According to the following quote, every illness has aspects to it that are a result of lost homeostasis: "Just as we live in a constantly changing world, so do the cells and tissues survive in a constantly changing microenvironment. The 'normal' or 'physiologic' state then is achieved by adaptive responses to the ebb and flow of various stimuli permitting the cells and tissues to adapt and to live in harmony within their microenvironment. Thus, homeostasis is preserved. It is only when the stimuli become more severe, or the response of the organism breaks down, that disease results - a generalization as true for the whole organism as it is for the individual cell." (Pathologic Basis of Disease, third edition, S.L. Robbins MD, R.S. Cotran MD, V.K. Kumar MD. 1984, W.P. Saunders Company)


The endocrine system is a collection of glands that secrete chemical messages we call hormones. These signals are passed through the blood to arrive at a target organ, which has cells possessing the appropriate receptor

Exocrine glands (not part of the endocrine system) secrete products that are passed outside the body. Sweat glands, salivary glands, and digestive glands are examples of exocrine glands.

Images from Purves et al., Life: The Science of Biology, 4th Edition, by Sinauer Associates ( and WH Freeman (, used with permission.

The roles of hormones in selecting target cells and delivering the hormonal messages.

Hormones are grouped into three classes based on their structure:
  1. steroids
  2. peptides
  3. amines

Steroids are lipids derived from cholesterol. Testosterone is the male sex hormone. Estradiol, similar in structure to testosterone, is responsible for many female sex characteristics. Steroid hormones are secreted by the gonads, adrenal cortex, and placenta.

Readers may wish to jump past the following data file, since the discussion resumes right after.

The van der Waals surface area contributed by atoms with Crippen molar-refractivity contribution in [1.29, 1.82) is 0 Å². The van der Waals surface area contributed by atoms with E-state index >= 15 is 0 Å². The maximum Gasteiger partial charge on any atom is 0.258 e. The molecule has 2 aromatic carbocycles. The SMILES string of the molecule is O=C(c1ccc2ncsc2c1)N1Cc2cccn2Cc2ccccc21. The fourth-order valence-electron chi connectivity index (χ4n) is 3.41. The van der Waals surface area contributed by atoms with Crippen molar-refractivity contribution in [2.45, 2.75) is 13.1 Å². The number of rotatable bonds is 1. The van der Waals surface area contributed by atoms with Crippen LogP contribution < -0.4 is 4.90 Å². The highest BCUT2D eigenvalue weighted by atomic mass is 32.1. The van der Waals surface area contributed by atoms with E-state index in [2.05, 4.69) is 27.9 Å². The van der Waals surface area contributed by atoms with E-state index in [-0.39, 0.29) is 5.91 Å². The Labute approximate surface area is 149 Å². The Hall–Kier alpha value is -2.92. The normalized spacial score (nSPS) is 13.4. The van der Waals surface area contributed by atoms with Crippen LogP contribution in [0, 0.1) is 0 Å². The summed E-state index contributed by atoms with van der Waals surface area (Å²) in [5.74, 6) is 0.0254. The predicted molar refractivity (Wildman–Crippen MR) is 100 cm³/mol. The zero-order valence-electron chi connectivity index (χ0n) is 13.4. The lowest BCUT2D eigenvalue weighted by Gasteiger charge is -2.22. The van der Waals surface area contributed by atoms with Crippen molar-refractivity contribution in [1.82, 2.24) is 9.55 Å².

Structure of some steroid hormones and their pathways of formation.

Images from Purves et al., Life: The Science of Biology, 4th Edition, by Sinauer Associates  ( and WH Freeman (, used with permission.

Peptides and Amines

Peptides are short chains of amino acids; most hormones are peptides. They are secreted by the pituitary, parathyroid, heart, stomach, liver, and kidneys. Amines are derived from the amino acid tyrosine and are secreted from the thyroid and the adrenal medulla. Solubility of the various hormone classes varies.

Synthesis, Storage, and Secretion

Steroid hormones are derived from cholesterol by a biochemical reaction series. Defects along this series often lead to hormonal imbalances with serious consequences. Once synthesized, steroid hormones pass into the bloodstream; they are not stored by cells, and the rate of synthesis controls them.

Peptide hormones are synthesized as precursor molecules and processed by the endoplasmic reticulum and Golgi where they are stored in secretory granules. When needed, the granules are dumped into the bloodstream. Different hormones can often be made from the same precursor molecule by cleaving it with a different enzyme. Amine hormones (notably epinephrine) are stored as granules in the cytoplasm until needed.

Evolution of Endocrine Systems